Breast Cancer Staging

It is ESSENTIAL to know the stage of your breast cancer because it helps your doctors to evaluate and plan your treatment options.

How breast cancer is staged

Staging depends on where the cancer starts and how much of the cancer has spread out of the breast to the rest of the body. The most commonly used staging system is based on the American Joint Committee on Cancer (AJCC) TNM system for both clinical (cTNM) and pathological (pTNM) findings.

  • The clinical staging is done before the surgery using results based on the clinical assessment, imaging tests (such as mammogram, ultrasound, CT, MRI or PET scans) and a breast biopsy.
  • The pathological staging is done after the surgery and is based on the results of the cell type, cancer grade, number of lymph node involvement and immunohistochemistry analysis

Click to view PMCC video on Cancer Staging

These are the 7 key pieces of information used for staging

  • Size of tumour (T)
  • Spread of lymph nodes (N)
  • Spread to other part of the body (M)
  • Progesterone Receptor (PR) status
  • Estrogen Receptor (ER) status (ER+ suggests it may respond to hormone therapy)
  • HER-2 status (excess HER-2 protein suggests a more aggressive cancer)
  • Cancer grade (higher grades suggest a more aggressive cancer)

Summary of the TNM staging

T: T1-T4, depending on the size and/or extent of the primary tumour

N: N1-3 depending whether the cancer has not spread to the lymph nodes

M: M0-1 depending on whether the cancer has spread to rest of the body

TT0NO evidence of tumour
 T1Size is less than 2 cm
 T2Size is 2 to less than 5 cm
 T3Size is 5 cm or larger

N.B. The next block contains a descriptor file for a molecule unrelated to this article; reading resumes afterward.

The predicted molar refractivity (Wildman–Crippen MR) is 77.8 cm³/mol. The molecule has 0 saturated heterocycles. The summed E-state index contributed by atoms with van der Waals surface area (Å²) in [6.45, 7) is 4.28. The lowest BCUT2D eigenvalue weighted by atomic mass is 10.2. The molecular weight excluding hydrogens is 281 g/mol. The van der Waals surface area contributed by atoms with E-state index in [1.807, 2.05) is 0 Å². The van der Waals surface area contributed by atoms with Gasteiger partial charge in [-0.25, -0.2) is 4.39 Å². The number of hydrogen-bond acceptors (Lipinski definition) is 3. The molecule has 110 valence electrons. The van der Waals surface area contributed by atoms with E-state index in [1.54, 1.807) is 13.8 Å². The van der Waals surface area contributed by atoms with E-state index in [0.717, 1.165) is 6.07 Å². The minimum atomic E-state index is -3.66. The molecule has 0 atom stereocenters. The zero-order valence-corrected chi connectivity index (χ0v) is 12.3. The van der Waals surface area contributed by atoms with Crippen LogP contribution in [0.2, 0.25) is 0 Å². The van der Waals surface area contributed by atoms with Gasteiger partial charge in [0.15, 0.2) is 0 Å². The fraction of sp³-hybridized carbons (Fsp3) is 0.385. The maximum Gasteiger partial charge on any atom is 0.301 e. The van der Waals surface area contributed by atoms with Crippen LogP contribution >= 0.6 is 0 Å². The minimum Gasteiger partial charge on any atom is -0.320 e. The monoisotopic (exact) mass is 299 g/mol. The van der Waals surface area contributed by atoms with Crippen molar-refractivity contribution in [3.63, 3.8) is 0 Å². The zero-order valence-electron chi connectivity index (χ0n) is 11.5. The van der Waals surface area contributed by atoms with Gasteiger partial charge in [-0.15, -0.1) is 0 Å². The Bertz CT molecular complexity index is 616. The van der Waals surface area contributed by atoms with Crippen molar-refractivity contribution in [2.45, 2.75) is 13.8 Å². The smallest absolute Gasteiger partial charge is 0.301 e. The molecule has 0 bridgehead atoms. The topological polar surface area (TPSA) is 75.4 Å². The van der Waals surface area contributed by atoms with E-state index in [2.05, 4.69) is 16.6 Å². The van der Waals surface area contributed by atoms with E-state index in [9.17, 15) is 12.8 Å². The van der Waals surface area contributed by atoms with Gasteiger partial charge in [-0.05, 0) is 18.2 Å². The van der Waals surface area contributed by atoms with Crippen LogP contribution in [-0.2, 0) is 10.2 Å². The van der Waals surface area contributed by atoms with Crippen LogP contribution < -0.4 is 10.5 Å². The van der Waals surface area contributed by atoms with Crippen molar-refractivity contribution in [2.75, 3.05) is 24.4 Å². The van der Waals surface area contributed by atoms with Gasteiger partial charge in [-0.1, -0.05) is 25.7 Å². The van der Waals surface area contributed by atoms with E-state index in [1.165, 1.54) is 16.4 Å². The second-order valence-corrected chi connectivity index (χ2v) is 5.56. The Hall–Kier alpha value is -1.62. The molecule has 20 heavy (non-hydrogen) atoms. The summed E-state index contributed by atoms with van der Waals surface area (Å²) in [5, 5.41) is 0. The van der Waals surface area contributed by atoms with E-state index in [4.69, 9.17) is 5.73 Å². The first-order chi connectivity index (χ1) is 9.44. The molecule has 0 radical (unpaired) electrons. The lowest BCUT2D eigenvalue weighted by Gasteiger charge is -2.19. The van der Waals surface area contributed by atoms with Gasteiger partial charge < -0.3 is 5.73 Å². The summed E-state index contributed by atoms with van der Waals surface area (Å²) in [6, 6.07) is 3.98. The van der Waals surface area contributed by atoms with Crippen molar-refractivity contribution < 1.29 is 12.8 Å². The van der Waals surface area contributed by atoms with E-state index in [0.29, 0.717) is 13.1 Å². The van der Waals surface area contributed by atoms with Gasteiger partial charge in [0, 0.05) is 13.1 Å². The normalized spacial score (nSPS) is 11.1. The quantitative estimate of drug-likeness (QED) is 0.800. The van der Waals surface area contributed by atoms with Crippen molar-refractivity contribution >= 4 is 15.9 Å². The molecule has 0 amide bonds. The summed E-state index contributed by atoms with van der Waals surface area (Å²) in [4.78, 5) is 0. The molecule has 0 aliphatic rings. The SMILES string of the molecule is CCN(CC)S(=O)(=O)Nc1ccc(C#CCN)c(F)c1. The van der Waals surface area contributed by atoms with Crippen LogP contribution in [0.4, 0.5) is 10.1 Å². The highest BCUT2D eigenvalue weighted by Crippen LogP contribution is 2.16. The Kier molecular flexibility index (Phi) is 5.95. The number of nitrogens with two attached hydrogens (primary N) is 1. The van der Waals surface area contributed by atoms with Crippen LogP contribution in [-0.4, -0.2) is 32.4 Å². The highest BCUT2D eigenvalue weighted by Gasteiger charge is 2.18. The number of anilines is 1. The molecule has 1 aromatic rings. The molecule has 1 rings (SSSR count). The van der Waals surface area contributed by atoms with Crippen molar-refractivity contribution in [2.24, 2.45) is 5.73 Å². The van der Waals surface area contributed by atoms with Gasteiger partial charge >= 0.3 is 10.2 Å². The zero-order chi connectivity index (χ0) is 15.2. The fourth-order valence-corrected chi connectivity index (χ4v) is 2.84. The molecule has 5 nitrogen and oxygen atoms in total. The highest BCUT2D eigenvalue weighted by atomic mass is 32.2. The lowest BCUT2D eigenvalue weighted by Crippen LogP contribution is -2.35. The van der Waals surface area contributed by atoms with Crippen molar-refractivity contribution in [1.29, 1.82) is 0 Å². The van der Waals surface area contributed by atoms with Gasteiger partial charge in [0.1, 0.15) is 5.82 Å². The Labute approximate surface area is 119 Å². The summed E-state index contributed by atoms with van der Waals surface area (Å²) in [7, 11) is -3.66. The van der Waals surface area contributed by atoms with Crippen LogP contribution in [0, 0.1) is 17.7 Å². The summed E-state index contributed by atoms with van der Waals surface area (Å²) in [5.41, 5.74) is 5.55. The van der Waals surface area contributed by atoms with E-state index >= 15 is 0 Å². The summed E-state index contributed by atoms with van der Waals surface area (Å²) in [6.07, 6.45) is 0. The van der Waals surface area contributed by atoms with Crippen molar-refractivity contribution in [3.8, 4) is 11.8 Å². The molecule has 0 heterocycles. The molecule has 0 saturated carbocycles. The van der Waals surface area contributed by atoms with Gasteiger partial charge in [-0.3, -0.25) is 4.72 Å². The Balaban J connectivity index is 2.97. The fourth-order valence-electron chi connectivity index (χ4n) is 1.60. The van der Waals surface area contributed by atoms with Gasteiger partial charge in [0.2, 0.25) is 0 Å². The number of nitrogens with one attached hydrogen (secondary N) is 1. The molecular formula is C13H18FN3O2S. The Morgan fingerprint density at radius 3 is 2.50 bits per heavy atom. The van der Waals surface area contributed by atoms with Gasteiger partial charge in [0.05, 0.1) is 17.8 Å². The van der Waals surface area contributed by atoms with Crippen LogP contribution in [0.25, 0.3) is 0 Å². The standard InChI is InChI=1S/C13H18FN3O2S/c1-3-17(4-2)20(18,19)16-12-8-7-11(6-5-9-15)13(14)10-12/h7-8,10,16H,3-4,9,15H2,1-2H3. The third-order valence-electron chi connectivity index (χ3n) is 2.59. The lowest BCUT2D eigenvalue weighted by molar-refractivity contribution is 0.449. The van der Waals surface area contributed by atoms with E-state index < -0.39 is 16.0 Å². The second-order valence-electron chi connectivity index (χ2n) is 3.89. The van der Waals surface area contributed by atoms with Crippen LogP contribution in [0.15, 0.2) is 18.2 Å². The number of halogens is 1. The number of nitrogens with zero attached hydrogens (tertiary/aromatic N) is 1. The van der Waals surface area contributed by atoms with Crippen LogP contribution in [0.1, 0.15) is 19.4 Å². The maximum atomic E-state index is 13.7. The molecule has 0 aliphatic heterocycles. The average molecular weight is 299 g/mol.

T4Cancer involve skin or chest wall
NN0Has NOT spread to lymph nodes
 N1Spread to 1-3 lymph nodes
 N2Spread to 4-9 lymph nodes
 N3Spread to 10 or more lymph nodes
MM0NO distant spread
 M1Spread to distant organs

Disclaimer. TELEME blog posts contains general information about health conditions and treatments. It is not intended to be a substitute for professional medical advice, diagnosis or treatment. The information is not advice and should not be treated as such. 

If you think you may be suffering from any medical condition, you should seek immediate medical attention from your doctor or other professional healthcare providers. You should never delay seeking medical advice, disregard medical advice, or discontinue medical treatment because of information on this website.

How useful was this post?

Click on a star to rate it!

Average rating / 5. Vote count:

No votes so far! Be the first to rate this post.

As you found this post useful...

Share it on social media!

We are sorry that this post was not useful for you!

Let us improve this post!

Tell us how we can improve this post?